The Passion of Christ is, in every age, both universal and particular, global and local. The choice of texts for this work reflects this belief. In this instance, the narrative of humanity’s redemption is located within the history of Merton College, Oxford, which was founded in 1264, and for whose 750th anniversary in 2014 this setting of the Passion was commissioned.
The inclusion of texts by Mertonians and the use of the King James Version if the Bible, part of which was translated at Merton, root it in the life of the College. This is also a liturgical Passion. It draws on liturgical texts which enter into dialogue with the words of the Evangelists, allowing the community which hears them to respond in worship to the last events of Jesus’ life. The liturgy of Holy Week influences the choice and sequence of the seven sections, beginning with Palm Sunday. Individual movements can also be performed as part of the liturgy, most obviously during Passiontide, but also at other times of the year.
The work begins with Palm Sunday, the opening verse of the office hymn at Vespers in Passiontide, Vexila Regis, acting as an antiphon, sandwiching St Matthew’s account of Christ’s entry into Jerusalem.
St John’s account of the Anointing at Bethany (John 12.1-11) has been read in the Western Church as the Gospel on the Monday of Holy Week from as far back as the 7th or 8th centuries. Here it is St Luke’s version which is used, with its emphasis on the woman’s extravagant and intimate expression of love and devotion in response to the presence of the forgiving Christ. In this setting the woman is given a voice through the words of the General Thanksgiving, written for the 1662 Book of Common Prayer by Edward Reynolds, who was Warden of Merton immediately after the Civil War (1660-1661).
The next movement, like the Maundy Thursday liturgy itself, incorporates both Last Supper and Footwashing, the Gospel narratives of St Matthew and St John in dialogue with two Latin liturgical texts: the Eucharistic hymn, Ave verum, attributed to Pope Innocent VI and written about a century after the foundation of the College; and Ubi caritas, the antiphon sung during the pedilavium.
In the liturgy of Holy Week, the Maundy Thursday Eucharist gives way to the Watch before the Blessed Sacrament, plants and flowers transporting the worshipper to watch with Christ in the Garden of Gethsemane. In this setting, the focus is on Christ’s isolation and betrayal, expressed by verses from two poems by the First World War Poet and Fellow of Merton (1931-1944), Edmund Blunden. The Evil Hour expresses Jesus’ isolation on ‘this sad evening, this echo of existence’ from those who were unable to ‘Sit ye here, while I go yonder and pray’ (Matthew 26.36). Intimations of Mortality enables Judas to be heard, first in stating his mission ‘Till death to beset you’, and then, after he has kissed his master, to convey his sense of despair at his act of betrayal: ‘Songless and gleamless I hear no new pleasance … To my winding-sheet haunt me’.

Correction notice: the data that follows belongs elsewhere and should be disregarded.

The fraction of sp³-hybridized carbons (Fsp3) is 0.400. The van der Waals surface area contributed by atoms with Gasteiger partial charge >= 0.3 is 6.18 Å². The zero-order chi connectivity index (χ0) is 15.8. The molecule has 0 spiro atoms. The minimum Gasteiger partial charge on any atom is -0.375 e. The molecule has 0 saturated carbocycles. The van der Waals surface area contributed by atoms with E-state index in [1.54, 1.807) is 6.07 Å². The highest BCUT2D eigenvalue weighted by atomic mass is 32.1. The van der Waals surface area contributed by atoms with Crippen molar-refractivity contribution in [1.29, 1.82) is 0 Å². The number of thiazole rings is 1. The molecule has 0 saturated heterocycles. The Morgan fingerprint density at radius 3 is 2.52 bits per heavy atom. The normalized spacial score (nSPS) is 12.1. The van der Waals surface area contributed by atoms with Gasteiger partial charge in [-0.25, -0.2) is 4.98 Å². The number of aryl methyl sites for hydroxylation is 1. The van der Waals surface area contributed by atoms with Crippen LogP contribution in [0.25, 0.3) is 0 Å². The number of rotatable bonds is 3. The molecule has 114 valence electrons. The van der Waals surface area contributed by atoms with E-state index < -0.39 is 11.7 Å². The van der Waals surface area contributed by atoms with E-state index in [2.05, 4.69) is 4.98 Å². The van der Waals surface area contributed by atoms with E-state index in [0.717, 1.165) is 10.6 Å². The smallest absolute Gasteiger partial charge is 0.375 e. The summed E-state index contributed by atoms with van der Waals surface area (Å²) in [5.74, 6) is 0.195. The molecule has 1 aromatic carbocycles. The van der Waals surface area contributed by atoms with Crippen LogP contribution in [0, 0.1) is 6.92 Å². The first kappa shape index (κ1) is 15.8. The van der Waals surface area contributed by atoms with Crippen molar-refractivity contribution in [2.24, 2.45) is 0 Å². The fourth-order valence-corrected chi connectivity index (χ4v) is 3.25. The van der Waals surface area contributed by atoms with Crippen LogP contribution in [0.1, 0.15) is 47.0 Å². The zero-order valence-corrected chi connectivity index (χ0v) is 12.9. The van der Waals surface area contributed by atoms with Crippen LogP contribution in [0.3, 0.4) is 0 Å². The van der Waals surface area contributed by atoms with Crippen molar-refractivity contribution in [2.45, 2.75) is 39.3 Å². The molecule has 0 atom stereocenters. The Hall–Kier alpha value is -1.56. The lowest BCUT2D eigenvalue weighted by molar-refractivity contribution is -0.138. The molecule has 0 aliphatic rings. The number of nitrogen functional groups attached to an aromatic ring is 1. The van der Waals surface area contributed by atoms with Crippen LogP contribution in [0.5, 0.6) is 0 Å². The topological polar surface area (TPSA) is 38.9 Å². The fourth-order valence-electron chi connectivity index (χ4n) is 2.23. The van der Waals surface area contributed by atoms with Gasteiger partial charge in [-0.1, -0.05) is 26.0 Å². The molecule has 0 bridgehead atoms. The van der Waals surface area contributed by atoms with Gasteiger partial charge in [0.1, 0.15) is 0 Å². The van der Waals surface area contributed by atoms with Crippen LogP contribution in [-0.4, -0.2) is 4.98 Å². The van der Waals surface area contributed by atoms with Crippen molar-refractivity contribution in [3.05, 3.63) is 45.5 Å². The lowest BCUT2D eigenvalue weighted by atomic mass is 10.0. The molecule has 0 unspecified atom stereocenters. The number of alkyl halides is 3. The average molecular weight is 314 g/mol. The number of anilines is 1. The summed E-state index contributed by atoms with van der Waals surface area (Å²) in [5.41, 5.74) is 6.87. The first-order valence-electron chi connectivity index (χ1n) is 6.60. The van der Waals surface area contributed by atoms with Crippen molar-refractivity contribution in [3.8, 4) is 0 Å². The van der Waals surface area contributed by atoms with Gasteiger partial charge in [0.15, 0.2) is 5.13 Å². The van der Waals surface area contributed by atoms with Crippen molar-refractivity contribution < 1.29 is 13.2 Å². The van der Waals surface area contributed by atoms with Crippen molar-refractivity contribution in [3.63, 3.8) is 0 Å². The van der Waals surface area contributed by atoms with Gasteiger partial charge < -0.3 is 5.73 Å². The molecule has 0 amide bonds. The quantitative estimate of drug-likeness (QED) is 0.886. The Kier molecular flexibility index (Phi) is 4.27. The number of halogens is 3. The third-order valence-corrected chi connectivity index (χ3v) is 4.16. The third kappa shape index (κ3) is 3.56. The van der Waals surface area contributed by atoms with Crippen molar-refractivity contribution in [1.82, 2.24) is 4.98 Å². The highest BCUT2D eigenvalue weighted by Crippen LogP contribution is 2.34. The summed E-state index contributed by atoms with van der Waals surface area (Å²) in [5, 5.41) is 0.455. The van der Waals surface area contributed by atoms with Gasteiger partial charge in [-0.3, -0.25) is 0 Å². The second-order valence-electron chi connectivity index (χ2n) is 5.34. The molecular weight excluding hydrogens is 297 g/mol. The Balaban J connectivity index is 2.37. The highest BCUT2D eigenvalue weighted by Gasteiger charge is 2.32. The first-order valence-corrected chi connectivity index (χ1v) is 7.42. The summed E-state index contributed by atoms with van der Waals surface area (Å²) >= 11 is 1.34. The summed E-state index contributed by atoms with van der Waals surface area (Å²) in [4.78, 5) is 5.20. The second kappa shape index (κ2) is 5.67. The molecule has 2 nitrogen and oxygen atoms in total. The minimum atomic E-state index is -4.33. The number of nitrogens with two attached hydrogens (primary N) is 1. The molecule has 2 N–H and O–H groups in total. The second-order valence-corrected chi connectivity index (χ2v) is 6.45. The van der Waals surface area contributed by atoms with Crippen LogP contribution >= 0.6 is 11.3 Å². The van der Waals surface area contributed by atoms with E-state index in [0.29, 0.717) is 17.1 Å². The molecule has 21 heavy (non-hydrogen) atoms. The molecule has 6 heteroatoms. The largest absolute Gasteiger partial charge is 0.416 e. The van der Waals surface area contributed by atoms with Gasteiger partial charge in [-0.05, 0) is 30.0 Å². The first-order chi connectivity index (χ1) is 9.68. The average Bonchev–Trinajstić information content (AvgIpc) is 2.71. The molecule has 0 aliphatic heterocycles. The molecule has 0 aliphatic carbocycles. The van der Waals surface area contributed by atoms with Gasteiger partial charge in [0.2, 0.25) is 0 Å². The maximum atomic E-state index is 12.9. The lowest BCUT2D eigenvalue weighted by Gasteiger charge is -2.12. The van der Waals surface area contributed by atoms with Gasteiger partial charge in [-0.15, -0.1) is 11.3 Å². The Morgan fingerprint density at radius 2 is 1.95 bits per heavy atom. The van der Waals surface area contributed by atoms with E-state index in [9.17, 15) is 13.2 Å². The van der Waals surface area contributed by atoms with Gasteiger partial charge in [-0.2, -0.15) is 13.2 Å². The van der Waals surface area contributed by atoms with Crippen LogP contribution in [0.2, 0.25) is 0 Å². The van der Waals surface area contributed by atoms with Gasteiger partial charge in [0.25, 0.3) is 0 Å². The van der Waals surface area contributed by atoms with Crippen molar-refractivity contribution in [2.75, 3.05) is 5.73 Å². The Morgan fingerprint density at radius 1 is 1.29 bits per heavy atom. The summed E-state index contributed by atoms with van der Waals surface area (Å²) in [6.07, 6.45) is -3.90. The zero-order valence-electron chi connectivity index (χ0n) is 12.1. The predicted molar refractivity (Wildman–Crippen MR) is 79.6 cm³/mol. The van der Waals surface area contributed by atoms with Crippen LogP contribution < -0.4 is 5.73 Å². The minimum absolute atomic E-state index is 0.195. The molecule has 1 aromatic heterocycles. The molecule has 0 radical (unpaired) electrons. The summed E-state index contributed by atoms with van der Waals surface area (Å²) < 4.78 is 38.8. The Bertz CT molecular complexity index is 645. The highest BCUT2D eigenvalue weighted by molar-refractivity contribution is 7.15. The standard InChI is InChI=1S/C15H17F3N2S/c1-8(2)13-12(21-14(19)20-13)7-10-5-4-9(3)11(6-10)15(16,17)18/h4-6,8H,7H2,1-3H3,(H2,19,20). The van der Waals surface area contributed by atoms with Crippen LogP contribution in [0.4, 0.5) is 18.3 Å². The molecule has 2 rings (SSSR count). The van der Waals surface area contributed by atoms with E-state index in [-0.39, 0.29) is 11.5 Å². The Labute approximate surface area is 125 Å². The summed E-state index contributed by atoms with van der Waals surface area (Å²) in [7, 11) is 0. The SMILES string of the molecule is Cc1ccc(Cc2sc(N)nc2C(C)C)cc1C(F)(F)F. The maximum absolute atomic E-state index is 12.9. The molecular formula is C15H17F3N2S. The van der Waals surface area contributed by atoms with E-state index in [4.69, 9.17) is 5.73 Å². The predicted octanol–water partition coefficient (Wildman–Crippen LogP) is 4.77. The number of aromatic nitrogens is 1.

The next movement spans two chapters in St Mark’s Gospel and acts as a bridge between Maundy Thursday and Good Friday, beginning with Jesus’s appearance before Caiaphas and Peter’s denial, before going on to tell of Jesus’ trial before Pilate the following morning. Here the Evangelist’s dialogue partner is Psalm 137, in which the psalmist laments over the destruction of the Holy City, Jerusalem. It is heard here in a metrical version by Thomas Carew, who matriculated at Merton in 1608.
When it comes to the crucifixion, which stands at the heart of any Passion, St Mark’s account is given space to speak for itself. There is no Mertonian commentary here, but the opportunity for the community to respond in worship. Just as Palm Sunday, the other day in Holy Week on which a Passion Gospel is read, made use of the office hymn, Vexila Regis, so on Good Friday it is three verses from the office hymn at Matins, Crux fidelis, which enable the worshipper, confronted once again with the paradox that the death of the Son of God brings salvation to world, to worship the Trinity ‘whose loving grace has redeemed and saved us’.
This response continues in the final section of this work, once again expressed by a Mertonian. The American poet TS Eliot escaped from Germany to study at Merton as a graduate student at the beginning of the First World War, a century before this Passion was written. This passage from Little Gidding, one of his Four Quartets, does not describe the resurrection, but is written by one who believed that ‘the drawing of this Love and the voice of this Calling’ are the love and calling of the crucified and risen one, and that the invitation to be ‘born with the dead’ is offered to humanity, at Merton College in 2014 as at every time and in every place, through the particular and universal Passion of our Lord Jesus Christ.